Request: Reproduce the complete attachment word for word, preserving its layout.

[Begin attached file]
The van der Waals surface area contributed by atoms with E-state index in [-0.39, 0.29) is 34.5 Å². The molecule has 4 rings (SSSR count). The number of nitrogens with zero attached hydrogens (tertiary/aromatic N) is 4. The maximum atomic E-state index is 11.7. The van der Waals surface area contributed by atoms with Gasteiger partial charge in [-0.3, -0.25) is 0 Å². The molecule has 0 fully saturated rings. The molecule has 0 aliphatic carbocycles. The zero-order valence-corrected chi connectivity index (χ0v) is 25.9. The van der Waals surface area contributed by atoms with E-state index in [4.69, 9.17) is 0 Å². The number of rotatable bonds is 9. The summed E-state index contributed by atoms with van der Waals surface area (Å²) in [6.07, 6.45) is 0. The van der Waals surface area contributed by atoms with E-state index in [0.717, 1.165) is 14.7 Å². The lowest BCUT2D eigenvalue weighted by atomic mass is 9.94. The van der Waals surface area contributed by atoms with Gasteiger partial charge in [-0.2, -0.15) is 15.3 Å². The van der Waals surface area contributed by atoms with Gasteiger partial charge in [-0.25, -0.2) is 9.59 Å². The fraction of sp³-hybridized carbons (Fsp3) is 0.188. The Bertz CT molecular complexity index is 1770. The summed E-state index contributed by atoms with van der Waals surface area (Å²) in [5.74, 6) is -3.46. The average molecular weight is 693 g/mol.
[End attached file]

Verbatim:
The van der Waals surface area contributed by atoms with E-state index in [-0.39, 0.29) is 34.5 Å². The molecule has 4 rings (SSSR count). The number of nitrogens with zero attached hydrogens (tertiary/aromatic N) is 4. The maximum atomic E-state index is 11.7. The van der Waals surface area contributed by atoms with Gasteiger partial charge in [-0.3, -0.25) is 0 Å². The molecule has 0 fully saturated rings. The molecule has 0 aliphatic carbocycles. The zero-order valence-corrected chi connectivity index (χ0v) is 25.9. The van der Waals surface area contributed by atoms with E-state index in [4.69, 9.17) is 0 Å². The number of rotatable bonds is 9. The summed E-state index contributed by atoms with van der Waals surface area (Å²) in [6.07, 6.45) is 0. The van der Waals surface area contributed by atoms with E-state index in [0.717, 1.165) is 14.7 Å². The lowest BCUT2D eigenvalue weighted by atomic mass is 9.94. The van der Waals surface area contributed by atoms with Gasteiger partial charge in [-0.2, -0.15) is 15.3 Å². The van der Waals surface area contributed by atoms with Gasteiger partial charge in [-0.25, -0.2) is 9.59 Å². The fraction of sp³-hybridized carbons (Fsp3) is 0.188. The Bertz CT molecular complexity index is 1770. The summed E-state index contributed by atoms with van der Waals surface area (Å²) in [5.74, 6) is -3.46. The average molecular weight is 693 g/mol.